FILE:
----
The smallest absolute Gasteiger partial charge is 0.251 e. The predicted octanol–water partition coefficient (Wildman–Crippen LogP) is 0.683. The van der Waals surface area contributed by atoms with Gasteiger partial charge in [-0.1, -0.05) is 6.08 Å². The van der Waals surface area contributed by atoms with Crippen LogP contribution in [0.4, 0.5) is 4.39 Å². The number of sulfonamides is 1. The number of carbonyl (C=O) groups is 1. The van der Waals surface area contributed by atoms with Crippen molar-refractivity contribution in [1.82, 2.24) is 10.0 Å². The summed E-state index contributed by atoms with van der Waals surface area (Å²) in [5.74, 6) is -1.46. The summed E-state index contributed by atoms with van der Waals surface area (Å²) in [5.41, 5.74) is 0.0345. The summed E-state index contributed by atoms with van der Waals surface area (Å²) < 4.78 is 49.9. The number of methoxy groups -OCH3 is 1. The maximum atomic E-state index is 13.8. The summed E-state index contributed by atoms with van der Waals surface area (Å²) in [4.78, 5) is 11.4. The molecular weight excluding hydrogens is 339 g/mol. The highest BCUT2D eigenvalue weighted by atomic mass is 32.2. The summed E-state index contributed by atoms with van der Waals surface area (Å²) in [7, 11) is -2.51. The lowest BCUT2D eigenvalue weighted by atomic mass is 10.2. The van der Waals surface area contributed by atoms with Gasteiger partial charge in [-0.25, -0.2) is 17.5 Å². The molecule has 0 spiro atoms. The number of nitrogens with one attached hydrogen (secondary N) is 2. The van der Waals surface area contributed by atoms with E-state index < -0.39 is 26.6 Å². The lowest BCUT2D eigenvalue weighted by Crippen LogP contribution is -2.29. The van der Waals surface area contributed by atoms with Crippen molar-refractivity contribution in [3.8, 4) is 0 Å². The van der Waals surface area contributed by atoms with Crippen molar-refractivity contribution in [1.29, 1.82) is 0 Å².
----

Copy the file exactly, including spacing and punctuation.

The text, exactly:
The smallest absolute Gasteiger partial charge is 0.251 e. The predicted octanol–water partition coefficient (Wildman–Crippen LogP) is 0.683. The van der Waals surface area contributed by atoms with Gasteiger partial charge in [-0.1, -0.05) is 6.08 Å². The van der Waals surface area contributed by atoms with Crippen LogP contribution in [0.4, 0.5) is 4.39 Å². The number of sulfonamides is 1. The number of carbonyl (C=O) groups is 1. The van der Waals surface area contributed by atoms with Crippen molar-refractivity contribution in [1.82, 2.24) is 10.0 Å². The summed E-state index contributed by atoms with van der Waals surface area (Å²) in [5.74, 6) is -1.46. The summed E-state index contributed by atoms with van der Waals surface area (Å²) in [5.41, 5.74) is 0.0345. The summed E-state index contributed by atoms with van der Waals surface area (Å²) < 4.78 is 49.9. The number of methoxy groups -OCH3 is 1. The maximum atomic E-state index is 13.8. The summed E-state index contributed by atoms with van der Waals surface area (Å²) in [4.78, 5) is 11.4. The molecular weight excluding hydrogens is 339 g/mol. The highest BCUT2D eigenvalue weighted by atomic mass is 32.2. The summed E-state index contributed by atoms with van der Waals surface area (Å²) in [7, 11) is -2.51. The lowest BCUT2D eigenvalue weighted by atomic mass is 10.2. The van der Waals surface area contributed by atoms with Gasteiger partial charge in [-0.25, -0.2) is 17.5 Å². The molecule has 0 spiro atoms. The number of nitrogens with one attached hydrogen (secondary N) is 2. The van der Waals surface area contributed by atoms with E-state index < -0.39 is 26.6 Å². The lowest BCUT2D eigenvalue weighted by Crippen LogP contribution is -2.29. The van der Waals surface area contributed by atoms with Crippen molar-refractivity contribution in [3.8, 4) is 0 Å². The van der Waals surface area contributed by atoms with Crippen molar-refractivity contribution in [1.29, 1.82) is 0 Å².